Save a theater, see a live show

February 25th, 2009
By

Go see a show ... support Island theater.
We don’t want to see closures, amid this depressed economy, the way restaurants have been shuttering.
Besides, there are plenty of should-see stuff in the days and weeks ahead.
Like:

“Curtains,”
at Army Community Theatre’s Richardson Theatre, Fort Shafter

A  Hawaii premiere of  a Tony Award winning musical that’s a backstage whodunit, with  a book by Rupert Holmes, composer of  “The Mystery of Edwin Drood,” and the hit song, “Escape (The Pina Colada Song),” with music by John Kander and Fred Ebb, creators of  “Chicago” and “Cabaret,” so it has some pedigree.
Plot/cast: involves a theater company’s leading lady, Jessica Cranshaw, played by Tina Shelton, who dies during a curtain call, prompting a murder investigation. The cast includes Tom Holowach as a stage-struck police lieutenant Frank Cioffi (which earned David Hyde Pierce a Tony Award on Broadway), Leonard Klompus as the director of a musical in a show-within-a-show, and Shanan Colvin as the new leading lady Niki Harris.
Showtimes:  Premieres at 7:30 p.m. this Thursday; repeats at 7:30 p.m. Fridays and Saturdays, through March 14.
Tickets: $15 to $28.
Reservations: 438-4480, www.armytheatre.com.

“Footloose — The Musical,”
at Mamiya Theatre, Saint Louis School

A musical by Tom Snow (music), Dean Pitchford (music), with additional music by Kenny Loggis; book by Pitchford and Walter Bobbie.
Plot: A tale of youth challenging laws that forbid dancing in a farming town, with such hits as “Footloose” and “Let’s Hear It for the Boy.” Yep, it's based on the hit movie with Kevin Bacon. Pitchford, a Saint Louis album, will be at a fund-raising gala.
Showtimes:  Premieres at 7:30 p.m. March 6, with a benefit gala  7:30 p.m. March 7; repeats at 7:30 p.m. Thursdays, Fridays and Saturdays, 4 p.m. Sundays, through March 22.
Tickets: $22 general, $18 students, military, students and seniors over 60; $15, children under 12; gala, $100.
Reservations: 550-8457,  www.honoluluboxoffice.com; gala, 739-4862.

"Sumida River,"
at Kennedy Theatre

A Japanese noh theater tale of a distraught mother's quest for her abducted son, kidnapped by slave traders.
Plot: The mother discovers the chilling truth of the whereabouts of her missing child while crossing the Sumida river; authetic and exquisite costuming, with traditional music and movement, with masks also bringing a haunting and compelling element.
Showtimes: Premieres at 8 p.m. March 6; repeats at 8 p.m. March 7 and again at 8 p.m. March 12 and 13 and 2 p.m. March 15.
Tickets: $18 general, $16 faculty, seniors and military; $12 students, $5 UH students.
Reservations: 956-7655, etickethawaii.com.

“Tuesdays With Morrie”
at Manoa Valley Theatre

A drama based on the best-selling memoir by Mitch Albom and adapted by Jeffrey Hatcher and Albom, concerning the issue of ALS, aka Lou Gehrig’s disease, and the meaning of life.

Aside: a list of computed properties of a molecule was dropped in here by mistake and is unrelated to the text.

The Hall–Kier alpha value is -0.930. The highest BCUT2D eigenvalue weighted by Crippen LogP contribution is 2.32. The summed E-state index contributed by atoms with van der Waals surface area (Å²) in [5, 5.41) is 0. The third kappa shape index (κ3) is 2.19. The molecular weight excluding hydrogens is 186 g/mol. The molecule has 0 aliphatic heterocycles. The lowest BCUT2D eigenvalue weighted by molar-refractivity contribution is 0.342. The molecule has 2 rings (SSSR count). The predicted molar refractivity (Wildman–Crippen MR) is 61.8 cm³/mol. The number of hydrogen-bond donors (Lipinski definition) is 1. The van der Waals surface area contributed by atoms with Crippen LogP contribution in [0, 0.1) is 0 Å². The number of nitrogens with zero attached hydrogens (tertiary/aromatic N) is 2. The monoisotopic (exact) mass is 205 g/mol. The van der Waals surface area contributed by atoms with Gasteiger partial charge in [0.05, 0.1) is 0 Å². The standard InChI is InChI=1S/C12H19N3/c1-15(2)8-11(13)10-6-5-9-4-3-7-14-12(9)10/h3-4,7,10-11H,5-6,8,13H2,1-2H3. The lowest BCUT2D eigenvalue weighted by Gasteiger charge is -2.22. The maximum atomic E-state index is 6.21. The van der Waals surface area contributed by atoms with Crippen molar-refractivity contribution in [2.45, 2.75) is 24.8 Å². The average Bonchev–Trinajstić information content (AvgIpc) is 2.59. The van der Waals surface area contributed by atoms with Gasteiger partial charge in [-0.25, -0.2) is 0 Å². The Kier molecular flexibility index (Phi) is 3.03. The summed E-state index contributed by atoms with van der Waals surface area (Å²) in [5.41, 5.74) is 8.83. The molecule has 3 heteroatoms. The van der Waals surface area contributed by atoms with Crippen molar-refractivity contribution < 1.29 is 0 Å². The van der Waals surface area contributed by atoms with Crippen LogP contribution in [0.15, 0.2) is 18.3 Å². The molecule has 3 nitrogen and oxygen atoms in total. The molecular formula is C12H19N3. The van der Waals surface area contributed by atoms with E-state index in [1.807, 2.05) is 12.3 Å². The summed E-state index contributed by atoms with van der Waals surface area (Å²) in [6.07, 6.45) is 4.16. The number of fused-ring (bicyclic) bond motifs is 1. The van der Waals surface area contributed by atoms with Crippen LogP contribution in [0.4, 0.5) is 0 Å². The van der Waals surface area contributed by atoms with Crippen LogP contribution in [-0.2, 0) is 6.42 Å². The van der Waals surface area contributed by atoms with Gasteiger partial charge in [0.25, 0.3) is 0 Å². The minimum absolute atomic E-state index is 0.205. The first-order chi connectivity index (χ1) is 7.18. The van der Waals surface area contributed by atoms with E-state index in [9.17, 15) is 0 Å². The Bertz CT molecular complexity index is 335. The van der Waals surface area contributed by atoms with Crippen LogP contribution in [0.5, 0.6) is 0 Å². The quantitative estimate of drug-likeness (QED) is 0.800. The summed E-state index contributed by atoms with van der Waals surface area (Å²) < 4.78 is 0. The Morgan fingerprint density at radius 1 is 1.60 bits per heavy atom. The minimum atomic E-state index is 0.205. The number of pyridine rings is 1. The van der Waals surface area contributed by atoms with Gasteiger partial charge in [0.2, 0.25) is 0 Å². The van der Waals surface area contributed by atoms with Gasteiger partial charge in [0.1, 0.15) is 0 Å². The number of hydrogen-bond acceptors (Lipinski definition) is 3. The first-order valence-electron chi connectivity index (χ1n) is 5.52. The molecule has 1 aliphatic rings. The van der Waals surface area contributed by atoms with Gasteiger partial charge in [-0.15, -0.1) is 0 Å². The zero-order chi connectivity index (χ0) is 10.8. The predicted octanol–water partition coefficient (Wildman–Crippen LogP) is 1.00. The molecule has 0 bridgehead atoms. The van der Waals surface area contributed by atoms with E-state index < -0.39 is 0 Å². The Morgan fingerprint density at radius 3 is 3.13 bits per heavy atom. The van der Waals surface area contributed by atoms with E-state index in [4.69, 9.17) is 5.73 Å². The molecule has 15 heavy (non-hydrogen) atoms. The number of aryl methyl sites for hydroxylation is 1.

Plot/cast:  Greg Howell plays  sociology Prof. Morrie Schwartz, the ALS victim, and Scott Robertson as sportswriter Mitch Albom, in a tale of bonding relationships.

Showtimes: Premieres at 7:30 p.m. March 18; repeats 7:30 p.m. Wednesdays and Thursdays, 8 p.m. Fridays and Saturdays, 4 p.m. Sundays, through April 5.
Tickets: $30 general, $25 seniors andmilitary, $15 patrons 25 and younger.
Reservations: 988-6131, www.manoavalleytheatre.com.

“Musubi Man,”
at Honolulu Theatre for Youth’s Tenney Theatre, St. Andrew’s Cathedral

Plot/cast: The adventures of musubi man, Emily Hare and Nathan Mark.
Showtimes: Premiere at 11:30 a.m. March 7; repeats at 9:30 and 11:30 a.m. March 14 and 21.
Tickets: $10, opening performance; $8, other shows.
Reservations: 457-4254, www.htyweb.org.
“Gypsy,”
at Diamond Head Theatre

A revival of one of the classics of American musical theater, based on the memoirs of stripper Gypsy Rose Lee, with book by Arthur Laurents, music by Jule Styne and lyrics by Stephen Sondheim.
Plot/cast:  Shari Lynn plays Mama Rose, the stage mother who wants her daughter Louise/Gypsy (Candes Meijide-Gentry) to be a star, in the era of vaudeville; Dennis Proulx is Herbie. the score boasts such chestnuts as “Everything’s Coming Up Roses,” “Some People,” “Let Me Entertain You,” and “You Gotta Have a Gimmick” and “Rosie’s Turn.”
Showtimes: Premieres at 8 p.m. Mach 20; repeats at 8 p.m. Thursdays through Saturdays, 4 p.m. Sundays,  3 p.m. selected Saturdays, through April 5.
Tickets:   $12 to $42.
Reservations:  733-0274, www.diamondheadtheatre.com

“Defending the Caveman,”
at the Hawaii Theatre

A one-man comedy about the sexes,  for adult audiences, about the relationships of man with woman, with laughs aplenty. Written by  Rob Becker, starring Isaac Lamb.
Plot: The foibles of the sexes, from caveman perspective.
Showtimes: Premieres at 7:30 p.m. March 31; repeats at 7:30 p.m. April 1, 2; 8 p.m. April 3; 2 and 8 p.m. April 4, 2 and 7 p.m. April 5.
Tickets: $31 to $46.
Reservations: 528-0506, www.hawaiitheatre.com.

And a special: “Caveman,” Ringo Starr’s 1981 cult fave, will be a First Friday special this Friday, with prehistoric pricing — $1 admission — as a prelude to the forthcoming stage show. Screenings will be at 5 and 6:45 p.m.; Guy Cruz will perform two 50-minute sets at 8 and 9 p.m. in the theater’s piano bar.

More later, as the theatrical season progresses...

 

2 Responses to “Save a theater, see a live show”

  1. Sarah:

    I recently came across your blog and have been reading along. I thought I would leave my first comment. I don't know what to say except that I have enjoyed reading. Nice blog. I will keep visiting this blog very often.

    Sarah

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  2. Engvall Bill:

    This is my third time here, just thought I would mention that you are doing a great job